Last year, I filled in for Stephania Bell at Tout Wars. This year I was invited to to join Tout Wars in the H2H league. I responded by putting together a team (that I think) is unlike any other that has ever been assembled on that kind of stage.
Before we get into the why, let’s take a look at the final product:
|Spent on Hitting||$59|
|Spent on Pitching||$201|
Yes, I spent $201 on pitching… Now, before you call me crazy or say that I am attention seeking, let’s talk about why I did this. It is all about the format. This year the H2H format switched to a points league from a roto categories league. Here is the point system:
|Hitter Stats||Point Value||Pitcher Stats||Point Value|
|Home Run||4||Blown Save||-3|
|Stolen Base||2||Earned Run||-1|
You may still think I am crazy, but there is more! Unlike most points’ leagues, you don’t win the week by having the most points overall. In this format, two points are awarded to the team with the most hitting points, two points are awarded to the team with the most pitching points, and then four points are awarded to the team with the most overall points.
Still think I am crazy? Probably, but there is method to the madness. The strategy is to dominate the pitching points and get enough from my offense to win the overall points each week while likely ceding the hitting points. In order to do this, I needed to spend more than the other competitors on the pitching side. I assumed (wrongly) that about a third of the people would look at the format and do a 50/50 split between hitting and pitching, a third would do a split favoring hitting, and a third would do a split favoring pitching. Here is how it actually shook out:
|$ Spent on Hitting||$ Spent on Pitching||% Spent on Hitting||Percentage Spent on Pitching|
Only one team did about a 50/50 split, Clay Link of Rotowire. Everyone else went with a traditional hitting heavy approach. This allowed me to not only to invest more money in my pitching than anyone else, but spent more than double than all, but four of my competitors. Using our Depth Charts projections on, my nine pitchers all ranked in the top 63 in projected points in this format. Seven of them ranked in the top 31. Five of them ranked in the top 21. I should dominate pitching.
The question becomes, do I have enough offense to help me win the weekly overall with my fantastic pitching? I think I do. The Stars and Scrubs approach most people used in this draft allowed me to get some fantastic deals on the offensive side. I was able to Evan Gattis, (my second ranked catcher in this points format) and JT Realmuto (my fifth ranked catcher in this format) who both have tremendous value in this points league as they will get a ton of plate appearances. Catcher also has the worst replacement value and largest drop offs in terms of point production versus every other offensive position. Both Conforto and Murphy are coming off of injuries, but in a shallow league with unlimited DL, I was willing to take those risks for $2 and $9 respectively. Getting Chapman, Haniger, and Belt at $1 were steals. I feel like I got a ton of value on most of my offense. The only mistake was getting Zimmer at $6. I just wanted him because I have always been his biggest fan, but he is not great for this format due to how much he strikes out and the lack of value in speedsters. He may get cut early on.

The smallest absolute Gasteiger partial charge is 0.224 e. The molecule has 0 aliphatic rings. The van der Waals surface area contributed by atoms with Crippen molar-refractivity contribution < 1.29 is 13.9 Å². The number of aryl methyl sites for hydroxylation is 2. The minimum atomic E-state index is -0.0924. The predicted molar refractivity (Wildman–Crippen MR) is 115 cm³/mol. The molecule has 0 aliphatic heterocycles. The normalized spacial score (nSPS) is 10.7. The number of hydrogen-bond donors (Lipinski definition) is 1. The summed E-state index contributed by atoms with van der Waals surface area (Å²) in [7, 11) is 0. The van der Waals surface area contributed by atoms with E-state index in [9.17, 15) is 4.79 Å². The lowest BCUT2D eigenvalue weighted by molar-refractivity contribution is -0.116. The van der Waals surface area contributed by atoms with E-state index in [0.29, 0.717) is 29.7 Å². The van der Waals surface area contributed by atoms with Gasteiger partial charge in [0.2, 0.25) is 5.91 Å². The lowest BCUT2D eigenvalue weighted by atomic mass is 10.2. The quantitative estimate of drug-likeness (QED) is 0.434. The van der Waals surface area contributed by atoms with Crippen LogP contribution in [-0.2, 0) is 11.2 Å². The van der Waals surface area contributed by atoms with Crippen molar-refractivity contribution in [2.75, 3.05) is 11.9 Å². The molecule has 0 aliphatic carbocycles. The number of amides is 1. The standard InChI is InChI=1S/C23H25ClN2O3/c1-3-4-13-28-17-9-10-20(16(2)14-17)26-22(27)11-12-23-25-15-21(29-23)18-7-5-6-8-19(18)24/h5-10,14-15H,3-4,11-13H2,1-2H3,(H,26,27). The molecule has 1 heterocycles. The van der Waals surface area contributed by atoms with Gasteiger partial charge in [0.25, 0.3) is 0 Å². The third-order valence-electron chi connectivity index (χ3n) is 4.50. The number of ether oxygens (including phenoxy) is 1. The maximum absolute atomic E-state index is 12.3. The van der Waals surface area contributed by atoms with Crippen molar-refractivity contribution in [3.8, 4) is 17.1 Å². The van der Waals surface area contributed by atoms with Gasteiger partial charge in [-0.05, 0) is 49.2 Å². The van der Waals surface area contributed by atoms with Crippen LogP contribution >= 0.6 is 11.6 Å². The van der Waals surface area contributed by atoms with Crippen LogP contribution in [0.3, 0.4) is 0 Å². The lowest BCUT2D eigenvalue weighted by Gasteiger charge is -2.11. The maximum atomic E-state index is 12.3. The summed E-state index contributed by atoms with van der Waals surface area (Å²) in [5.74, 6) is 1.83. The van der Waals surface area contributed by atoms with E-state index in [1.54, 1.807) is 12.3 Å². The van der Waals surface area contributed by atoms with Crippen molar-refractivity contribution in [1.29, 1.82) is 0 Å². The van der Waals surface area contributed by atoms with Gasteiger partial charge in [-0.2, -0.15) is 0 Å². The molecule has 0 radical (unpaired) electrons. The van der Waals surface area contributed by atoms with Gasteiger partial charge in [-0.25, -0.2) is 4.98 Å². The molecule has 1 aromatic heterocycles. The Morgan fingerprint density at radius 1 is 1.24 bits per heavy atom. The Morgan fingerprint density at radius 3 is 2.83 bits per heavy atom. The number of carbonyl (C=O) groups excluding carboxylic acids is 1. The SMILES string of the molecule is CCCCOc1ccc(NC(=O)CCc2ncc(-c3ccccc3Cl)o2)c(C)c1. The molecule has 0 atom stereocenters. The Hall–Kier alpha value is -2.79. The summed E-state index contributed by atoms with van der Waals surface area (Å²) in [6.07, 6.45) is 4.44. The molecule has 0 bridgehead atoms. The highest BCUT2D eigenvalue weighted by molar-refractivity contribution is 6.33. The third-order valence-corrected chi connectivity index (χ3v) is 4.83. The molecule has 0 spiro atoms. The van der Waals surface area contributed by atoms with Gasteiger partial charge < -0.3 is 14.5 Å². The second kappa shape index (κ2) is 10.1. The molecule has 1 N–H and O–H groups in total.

There was a lot of discussion of how valuable closers were in this format. Many people pointed out that a save is as much as a win and that closers get 20-40 saves and starters only get 12-18 wins on average. I vehemently disagreed with that thought process. There is so much that can go wrong with closers. A blown save loses you three points and it can also come with a loss which loses you another three points. They also pitch a lot less innings and get less strikeouts, which limits their upsides. Less than 20 relief pitchers were worth more than $1 in this format last season and only five of them earned more than $10. According to my projections, only five of the relief pitchers that were bought are projected to outearn my last starting pitcher worst projected pitcher Marco Estrada. For the most part, closers aren’t worth much of anything in this format as far as I am concerned.
In the end, I feel like I had a good grasp of the format and executed my strategy almost to perfection. If the strategy is flawed, then I will pay for it. There is a bit of risk to my strategy, but not necessarily as much as some may think. The fact I am so overloaded in pitching means I can better absorb an injury or two to my pitching staff. It would be awful to lose an ace, but it would be catastrophic to lose my ace if he was the only one I had. The biggest part of the risk is will I get enough from my offense to help me carry the overall each week. That has yet be decided, but all the projection systems that I have see (including the on below that Jake Ciely posted) have me leading the league in points.
Now, obviously standings projections mean absolutely nothing, but it tells me that I should feel somewhat good about my chances. Still think I am crazy?
Justin is the co-host on The Sleeper and The Bust Podcast and writes for Rotographs covering the Roto Riteup as well as random topics that float into his juvenile brain. In addition to his work at Rotographs, Justin is the lead fantasy writer/analyst and co-owner for FriendswithFantasyBenefits.com, owner of The Great Fantasy Baseball Invitational, writes for Fantasy Alarm, and can be heard on the FNTSY Sports Radio Network Sundays from 2-4pm EST. He is also a certified addiction treatment counselor. Follow Justin on Twitter @JustinMasonFWFB.